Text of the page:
Ontario gets 6-month extension on overdose prevention sites as it decides their fate
The province initially said it would announce its overdose sites decision by the end of September
The federal government has given Ontario a six-month extension to allow overdose prevention sites to continue operating in the province while it decides the fate of the facilities.
The province said this summer it was halting the opening of new overdose prevention sites while it conducted its review, and said it would announce its decision by the end of September.
Ontario's health minister, Christine Elliott, said in a statement late Friday afternoon that she has received data on the sites and held consultations on the issue, and is in the process of finalizing her recommendations.
She did not say when a decision would be announced or how long of an extension she sought in her statement.
"I immediately granted the extension and am pleased that the Ontario Government is considering the evidence we have shared," federal Health Minister Ginette Petitpas Taylor said in a statement to CBC News. "I'm confident they will reach the same conclusion that I have; these sites save lives."
Overdose prevention sites are approved by the province following a federal decision to grant the province an exemption under the Controlled Drugs and Substances Act.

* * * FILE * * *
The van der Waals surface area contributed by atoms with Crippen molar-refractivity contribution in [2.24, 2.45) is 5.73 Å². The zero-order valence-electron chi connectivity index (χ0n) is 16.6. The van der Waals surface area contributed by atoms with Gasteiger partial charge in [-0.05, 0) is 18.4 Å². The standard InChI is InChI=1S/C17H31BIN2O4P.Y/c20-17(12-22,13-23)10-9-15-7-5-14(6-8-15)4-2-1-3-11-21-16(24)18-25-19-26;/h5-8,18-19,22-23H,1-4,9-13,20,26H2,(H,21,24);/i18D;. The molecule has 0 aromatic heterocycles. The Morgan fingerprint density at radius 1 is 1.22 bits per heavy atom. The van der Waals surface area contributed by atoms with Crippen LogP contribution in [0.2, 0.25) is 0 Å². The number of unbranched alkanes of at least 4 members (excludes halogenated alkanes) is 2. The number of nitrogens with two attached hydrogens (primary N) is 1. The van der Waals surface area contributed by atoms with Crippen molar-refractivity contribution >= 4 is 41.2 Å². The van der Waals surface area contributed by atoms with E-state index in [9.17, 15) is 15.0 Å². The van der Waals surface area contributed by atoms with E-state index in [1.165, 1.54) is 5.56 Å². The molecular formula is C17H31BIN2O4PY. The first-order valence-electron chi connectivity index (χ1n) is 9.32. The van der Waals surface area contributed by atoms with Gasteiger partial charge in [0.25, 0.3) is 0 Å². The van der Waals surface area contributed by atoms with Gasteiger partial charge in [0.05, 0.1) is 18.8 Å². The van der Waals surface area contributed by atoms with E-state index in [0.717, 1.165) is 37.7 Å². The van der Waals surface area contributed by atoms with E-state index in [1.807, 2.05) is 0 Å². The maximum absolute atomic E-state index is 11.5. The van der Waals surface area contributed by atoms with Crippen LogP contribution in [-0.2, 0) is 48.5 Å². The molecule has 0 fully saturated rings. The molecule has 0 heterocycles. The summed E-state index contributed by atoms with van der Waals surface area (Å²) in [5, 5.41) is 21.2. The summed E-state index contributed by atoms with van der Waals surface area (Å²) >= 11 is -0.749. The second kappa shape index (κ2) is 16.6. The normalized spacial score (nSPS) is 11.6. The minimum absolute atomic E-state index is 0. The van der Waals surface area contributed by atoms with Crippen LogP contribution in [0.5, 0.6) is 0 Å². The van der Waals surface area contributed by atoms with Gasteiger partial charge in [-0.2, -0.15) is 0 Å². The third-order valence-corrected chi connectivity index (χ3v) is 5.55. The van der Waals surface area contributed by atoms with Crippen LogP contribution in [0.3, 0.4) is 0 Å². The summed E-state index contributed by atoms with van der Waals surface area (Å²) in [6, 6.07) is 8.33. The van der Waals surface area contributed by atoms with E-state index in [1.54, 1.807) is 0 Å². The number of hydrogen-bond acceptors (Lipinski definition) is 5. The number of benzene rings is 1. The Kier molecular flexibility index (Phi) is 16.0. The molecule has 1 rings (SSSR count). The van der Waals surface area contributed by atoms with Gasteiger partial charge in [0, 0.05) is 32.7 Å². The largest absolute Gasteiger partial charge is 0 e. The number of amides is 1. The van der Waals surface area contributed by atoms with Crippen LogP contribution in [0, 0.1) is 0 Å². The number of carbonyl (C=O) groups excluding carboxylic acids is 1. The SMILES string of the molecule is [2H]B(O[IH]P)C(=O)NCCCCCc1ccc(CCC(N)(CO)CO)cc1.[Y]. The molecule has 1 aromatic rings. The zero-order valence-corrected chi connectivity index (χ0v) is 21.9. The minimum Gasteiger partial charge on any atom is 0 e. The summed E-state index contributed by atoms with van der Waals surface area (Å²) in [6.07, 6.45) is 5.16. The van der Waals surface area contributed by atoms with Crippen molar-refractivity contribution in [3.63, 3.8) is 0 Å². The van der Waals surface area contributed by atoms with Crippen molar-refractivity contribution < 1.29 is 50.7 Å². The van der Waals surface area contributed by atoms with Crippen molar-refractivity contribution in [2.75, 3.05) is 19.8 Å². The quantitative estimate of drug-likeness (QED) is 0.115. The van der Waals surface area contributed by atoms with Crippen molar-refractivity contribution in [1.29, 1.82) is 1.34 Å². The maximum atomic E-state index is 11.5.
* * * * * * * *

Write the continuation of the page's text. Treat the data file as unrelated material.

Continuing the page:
They are temporary facilities set up to address an immediate need in a community. Safe injection sites, meanwhile, are more permanent locations approved by the federal government after a more extensive application process.
The provincial NDP released its own statement Friday evening, accusing the Ford government of "continuing to delay the opening of overdose prevention sites throughout Ontario."
"As the Ford government dithers, lives are shattered, families are destroyed, and people die," New Democrat mental health and addictions critic Bhutila Karpoche said in a statement.
"The evidence is so clear: overdose prevention sites save lives. It's time for the Ford government to stop standing in the way of health care professionals trying to save lives."
More than 3,800 people died from opioids in Canada in 2017, compared to 2,978 in 2016, according to the latest figures by Canada's health agency published last June.
With files from CBC News